Hello people.  Sorry I saw this thread a little late (probably should have been posted under Merchant Services category). I have to cut in here since there is some serious and potentially very dangerous mis-information being passed on as fact here. First of all, the correct answer to the question(s) "is Paypal better/cheaper/easier/whatever than a traditional merchant account" is:  MAYBE.  Depends on  your unique circumstances, including (but not limited to) your projected volume, number of tickets processed, price points, product or business type, personal and business credit, geographical location, and much more.  Depending on the answers to these and other questions, Paypal may be an excellent choice for you.  Or, Paypal may be a catastrophic mistake for you.  No such thing as one-size-fits-all payment processing solutions.  You need to consult with someone with expertise in this area to find out which scenario applies to YOU. Secondly, anybody who discusses Paypal vs a traditional merchant account as if it were an apples-to-apples comparison doesn't know what he/she is talking about, and is doing a serious disservice to those who read those comments and misinterpret fiction as fact.  The fact:  Merchant Accounts and Money Movers (Paypal, Square, Google etc.) are totally different animals  in many important ways that the merchant needs to be aware of--ignorance or confusion in this regard can have disasterous consequences. We have published an article on the subject for those interested.  It deals specifically on the subject of Square, but as noted therein, the comments made in regards to Square also apply to Paypal. I strongly urge anyone who does not understand the important differences between  merchant processors and money movers to read this article by copying and pasting the following to your browser:  http://www.merchantservices-help.com/blog/square-payment/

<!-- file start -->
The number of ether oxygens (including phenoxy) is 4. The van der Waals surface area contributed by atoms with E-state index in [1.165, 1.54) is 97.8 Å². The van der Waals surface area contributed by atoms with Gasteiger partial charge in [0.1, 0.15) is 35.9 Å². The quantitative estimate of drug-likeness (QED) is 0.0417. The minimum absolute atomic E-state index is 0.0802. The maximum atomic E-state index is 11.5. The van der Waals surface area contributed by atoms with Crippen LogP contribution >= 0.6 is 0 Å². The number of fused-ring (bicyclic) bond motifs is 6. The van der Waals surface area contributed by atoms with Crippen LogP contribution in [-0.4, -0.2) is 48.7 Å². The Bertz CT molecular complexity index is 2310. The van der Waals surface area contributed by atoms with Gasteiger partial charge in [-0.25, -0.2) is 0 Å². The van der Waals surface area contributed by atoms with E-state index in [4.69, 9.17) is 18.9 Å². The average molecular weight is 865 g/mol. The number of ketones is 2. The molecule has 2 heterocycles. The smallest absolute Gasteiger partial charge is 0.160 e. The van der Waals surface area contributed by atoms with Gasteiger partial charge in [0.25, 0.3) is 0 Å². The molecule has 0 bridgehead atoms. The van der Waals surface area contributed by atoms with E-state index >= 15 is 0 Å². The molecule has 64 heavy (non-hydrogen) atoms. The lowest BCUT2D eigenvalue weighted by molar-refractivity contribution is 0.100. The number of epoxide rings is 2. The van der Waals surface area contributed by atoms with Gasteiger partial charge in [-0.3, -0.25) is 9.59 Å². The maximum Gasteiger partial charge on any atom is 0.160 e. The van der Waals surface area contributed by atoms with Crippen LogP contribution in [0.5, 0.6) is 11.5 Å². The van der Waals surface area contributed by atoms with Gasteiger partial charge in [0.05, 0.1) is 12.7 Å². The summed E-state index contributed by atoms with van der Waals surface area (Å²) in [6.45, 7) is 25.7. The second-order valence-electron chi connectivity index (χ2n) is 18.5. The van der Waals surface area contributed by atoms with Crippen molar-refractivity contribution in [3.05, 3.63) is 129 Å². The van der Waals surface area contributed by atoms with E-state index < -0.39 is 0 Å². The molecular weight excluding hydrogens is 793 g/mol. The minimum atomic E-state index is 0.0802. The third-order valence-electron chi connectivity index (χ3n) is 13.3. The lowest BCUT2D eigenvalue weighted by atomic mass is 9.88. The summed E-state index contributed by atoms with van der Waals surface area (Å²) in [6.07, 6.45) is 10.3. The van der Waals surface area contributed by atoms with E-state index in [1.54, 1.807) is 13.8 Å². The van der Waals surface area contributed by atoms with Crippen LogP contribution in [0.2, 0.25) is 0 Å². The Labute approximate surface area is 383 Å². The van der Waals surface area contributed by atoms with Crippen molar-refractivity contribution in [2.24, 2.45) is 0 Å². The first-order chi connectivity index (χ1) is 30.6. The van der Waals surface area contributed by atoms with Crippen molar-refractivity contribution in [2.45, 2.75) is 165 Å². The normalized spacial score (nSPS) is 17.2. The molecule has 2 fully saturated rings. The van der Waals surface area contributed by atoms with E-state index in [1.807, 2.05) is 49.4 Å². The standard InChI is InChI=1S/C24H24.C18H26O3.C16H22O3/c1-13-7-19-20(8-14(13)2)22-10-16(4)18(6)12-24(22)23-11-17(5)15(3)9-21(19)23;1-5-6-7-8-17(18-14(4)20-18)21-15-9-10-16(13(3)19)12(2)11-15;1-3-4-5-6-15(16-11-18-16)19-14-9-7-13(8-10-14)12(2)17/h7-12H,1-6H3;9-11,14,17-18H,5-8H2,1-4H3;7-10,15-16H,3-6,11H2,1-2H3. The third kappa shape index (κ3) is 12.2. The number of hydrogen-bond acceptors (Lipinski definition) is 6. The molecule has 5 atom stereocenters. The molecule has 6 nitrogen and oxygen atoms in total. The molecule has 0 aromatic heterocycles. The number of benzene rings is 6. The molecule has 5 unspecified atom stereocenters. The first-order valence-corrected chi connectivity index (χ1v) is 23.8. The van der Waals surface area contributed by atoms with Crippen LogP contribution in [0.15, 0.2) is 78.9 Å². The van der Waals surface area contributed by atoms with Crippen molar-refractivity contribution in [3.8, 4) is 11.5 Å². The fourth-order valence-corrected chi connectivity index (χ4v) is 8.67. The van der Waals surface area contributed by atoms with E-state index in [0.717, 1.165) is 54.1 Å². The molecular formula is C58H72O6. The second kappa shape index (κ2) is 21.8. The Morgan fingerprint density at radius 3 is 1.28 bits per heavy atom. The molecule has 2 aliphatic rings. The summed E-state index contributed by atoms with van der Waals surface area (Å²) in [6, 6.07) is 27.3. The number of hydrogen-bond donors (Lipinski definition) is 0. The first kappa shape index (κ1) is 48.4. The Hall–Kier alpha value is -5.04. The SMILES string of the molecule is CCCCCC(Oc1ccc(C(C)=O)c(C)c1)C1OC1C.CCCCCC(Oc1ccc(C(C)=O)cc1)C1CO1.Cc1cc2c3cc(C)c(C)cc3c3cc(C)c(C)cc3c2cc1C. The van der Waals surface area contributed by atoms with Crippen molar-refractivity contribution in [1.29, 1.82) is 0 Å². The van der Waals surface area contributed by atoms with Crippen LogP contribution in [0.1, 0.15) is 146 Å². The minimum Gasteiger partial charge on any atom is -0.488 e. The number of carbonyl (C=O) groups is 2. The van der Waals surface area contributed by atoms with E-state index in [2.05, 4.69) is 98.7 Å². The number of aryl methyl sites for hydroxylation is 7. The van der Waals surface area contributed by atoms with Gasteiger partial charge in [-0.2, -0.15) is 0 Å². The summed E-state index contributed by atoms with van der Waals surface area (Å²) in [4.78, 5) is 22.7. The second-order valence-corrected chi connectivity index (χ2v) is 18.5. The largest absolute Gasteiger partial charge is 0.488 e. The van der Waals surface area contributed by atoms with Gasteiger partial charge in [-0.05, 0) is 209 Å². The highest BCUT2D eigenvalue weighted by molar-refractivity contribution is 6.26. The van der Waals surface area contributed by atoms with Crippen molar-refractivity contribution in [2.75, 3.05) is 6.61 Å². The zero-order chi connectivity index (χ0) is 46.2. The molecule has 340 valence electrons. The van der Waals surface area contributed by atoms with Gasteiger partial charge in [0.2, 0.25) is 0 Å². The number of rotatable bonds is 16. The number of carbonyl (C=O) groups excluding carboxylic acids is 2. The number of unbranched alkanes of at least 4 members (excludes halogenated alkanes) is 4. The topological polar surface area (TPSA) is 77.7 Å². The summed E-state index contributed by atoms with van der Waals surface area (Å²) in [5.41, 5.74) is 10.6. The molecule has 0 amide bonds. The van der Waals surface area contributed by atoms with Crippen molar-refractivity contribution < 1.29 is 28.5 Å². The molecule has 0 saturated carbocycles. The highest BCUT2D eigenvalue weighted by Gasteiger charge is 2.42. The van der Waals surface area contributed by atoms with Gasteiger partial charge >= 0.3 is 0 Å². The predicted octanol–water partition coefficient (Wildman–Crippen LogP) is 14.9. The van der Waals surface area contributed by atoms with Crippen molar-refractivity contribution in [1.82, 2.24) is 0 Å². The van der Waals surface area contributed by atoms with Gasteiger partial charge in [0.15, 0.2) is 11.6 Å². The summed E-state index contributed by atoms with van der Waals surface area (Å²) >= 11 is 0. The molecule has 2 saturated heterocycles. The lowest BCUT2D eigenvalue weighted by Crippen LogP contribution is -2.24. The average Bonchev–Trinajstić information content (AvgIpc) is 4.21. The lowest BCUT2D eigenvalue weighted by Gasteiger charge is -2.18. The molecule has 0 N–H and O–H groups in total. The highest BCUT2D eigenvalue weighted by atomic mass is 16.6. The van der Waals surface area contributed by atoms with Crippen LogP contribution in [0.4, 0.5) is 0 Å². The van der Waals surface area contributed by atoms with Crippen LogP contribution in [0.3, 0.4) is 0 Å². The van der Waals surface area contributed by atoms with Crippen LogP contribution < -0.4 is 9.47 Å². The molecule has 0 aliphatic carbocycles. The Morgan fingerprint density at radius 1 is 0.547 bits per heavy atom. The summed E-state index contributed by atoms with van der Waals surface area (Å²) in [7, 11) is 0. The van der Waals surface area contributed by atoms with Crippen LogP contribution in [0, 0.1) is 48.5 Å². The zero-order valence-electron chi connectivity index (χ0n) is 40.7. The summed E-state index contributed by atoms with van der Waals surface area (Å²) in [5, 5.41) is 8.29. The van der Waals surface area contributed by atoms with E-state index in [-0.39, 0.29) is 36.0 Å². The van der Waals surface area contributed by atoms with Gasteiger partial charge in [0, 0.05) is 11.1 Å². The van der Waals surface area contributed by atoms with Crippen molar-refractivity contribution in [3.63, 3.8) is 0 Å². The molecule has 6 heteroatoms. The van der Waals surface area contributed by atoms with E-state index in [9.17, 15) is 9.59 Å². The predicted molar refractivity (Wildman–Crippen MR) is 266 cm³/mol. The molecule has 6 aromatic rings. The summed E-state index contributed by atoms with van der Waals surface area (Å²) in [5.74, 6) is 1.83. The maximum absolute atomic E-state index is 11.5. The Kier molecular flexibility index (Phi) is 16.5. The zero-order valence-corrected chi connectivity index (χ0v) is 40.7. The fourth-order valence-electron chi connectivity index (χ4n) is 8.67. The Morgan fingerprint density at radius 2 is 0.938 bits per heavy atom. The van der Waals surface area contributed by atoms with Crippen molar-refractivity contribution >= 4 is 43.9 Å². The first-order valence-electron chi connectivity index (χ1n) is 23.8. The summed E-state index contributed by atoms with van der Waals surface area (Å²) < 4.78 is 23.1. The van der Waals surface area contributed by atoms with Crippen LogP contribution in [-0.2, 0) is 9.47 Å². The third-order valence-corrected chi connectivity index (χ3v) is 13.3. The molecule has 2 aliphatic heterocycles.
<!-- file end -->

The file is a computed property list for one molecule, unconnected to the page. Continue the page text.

• Re: Merchant Services;
                        fshagan Adventurer

                        amspcs, can you point to what you feel is "serious and potentially very dangerous mis-information being passed on as fact" in this thread? I don't see anything that would be "catastrophic" ... unless someone signs up for a contract term with monthly costs with a payment processor. Other than the contractual obligations, it is easy to change payment processors. My business account is with a different major bank, but they have a month-to-month merchant account. I would imagine BofA would be the same.

                         

                        You do raise some serious issues in your linked post about funds availability. I work with one client who tried Square, and had funds held for about 30 days. She is back to using her merchant account with Authorize.net, and Paypal for certain transactions.

                          • Re: Merchant Services;
                            amspcs Ranger